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Question and Answer with Mike Keenan

by Staff Writer / Calgary Flames

It was officially announced Thursday that Mike Keenan would become head coach of the Calgary Flames. General Manager Darryl Sutter made the announcement at an afternoon news conference at the Pengrowth Saddledome. Former head coach Jim Playfair was appointed associate coach.

Keenan had a lot to say and was there to get the latest from the new head coach himself.

On winning:

"To win the Stanley Cup is not an easy task; it's a very difficult task that demands abnormal behavior in terms of excellence and you have to find, educate, teach and lead people that want to be led to grasp those ambitious goals and to be passionate about living it, believing it and achieving it."

On the Flames development:

"This team has certainly gone through the stages of development.We've been to games in the finals before and we got close to a job that went unfinished and hopefully we are in a position now where we can go to the same spot and finish it off and that's exactly what we're here for."

On the Flames future:

"I think that if you look at the organization, where they've been, and where we want to go, I think it's clear cut. I think that Darryl (Sutter) has laid that out for everyone here in this community to know and understand, and now it's a great opportunity and responsibility that we would like to impart on our players to continue that direction, to go on that path of success and to meet the expectations of this community and this organization and certainly our ownership."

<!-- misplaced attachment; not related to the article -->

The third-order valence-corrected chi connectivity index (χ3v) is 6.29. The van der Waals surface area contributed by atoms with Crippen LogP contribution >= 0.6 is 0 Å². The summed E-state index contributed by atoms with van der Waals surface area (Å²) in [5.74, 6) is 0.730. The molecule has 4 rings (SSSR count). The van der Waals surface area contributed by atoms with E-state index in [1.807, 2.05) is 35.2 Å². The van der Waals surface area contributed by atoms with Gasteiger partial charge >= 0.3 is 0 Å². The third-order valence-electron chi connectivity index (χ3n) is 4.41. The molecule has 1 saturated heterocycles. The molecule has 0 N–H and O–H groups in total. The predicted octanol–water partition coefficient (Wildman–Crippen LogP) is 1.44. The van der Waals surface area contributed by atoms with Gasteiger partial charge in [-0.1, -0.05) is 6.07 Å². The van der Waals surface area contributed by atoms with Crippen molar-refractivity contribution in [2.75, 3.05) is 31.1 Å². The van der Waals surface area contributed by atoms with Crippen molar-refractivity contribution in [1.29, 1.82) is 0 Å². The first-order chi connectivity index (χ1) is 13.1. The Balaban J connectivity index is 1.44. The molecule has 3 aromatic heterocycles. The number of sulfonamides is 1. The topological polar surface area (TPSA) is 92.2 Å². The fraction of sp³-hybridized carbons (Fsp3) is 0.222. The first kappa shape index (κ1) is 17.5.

On coming to work in Calgary:

"I'm working with people that I'm familiar with, that I'm very comfortable with and very confident in. I think we have good chemistry and I feel this is a very good selection in terms of my career and at the same time I'm hoping that I can help these young players, through my experiences, learn what it takes to be a winner."

On his hard-noes reputation:

"I think if you want to scrutinize my coaching reputation, demeanor, approach and if you really want to examine it closely, I have changed and if I hadn't I wouldn't have lasted or coached in the league as long as I did. I'm certainly not the same coach as I was in 1984 as a youngster with no experience as I was in 1994 when we won the Stanley Cup with a veteran team, as I was when I coached teams that weren't quite frankly capable of succeeding."

On getting back into coaching in the NHL:

"I did not like the way I had left the game and thought about coming back in a situation that I would be a lot more comfortable with and would like to end my coaching career on different terms. I would love to stay here and end my career here. I'm at a point in my career, in terms of where I'm at professionally, and I wanted to come here because of the people working here."

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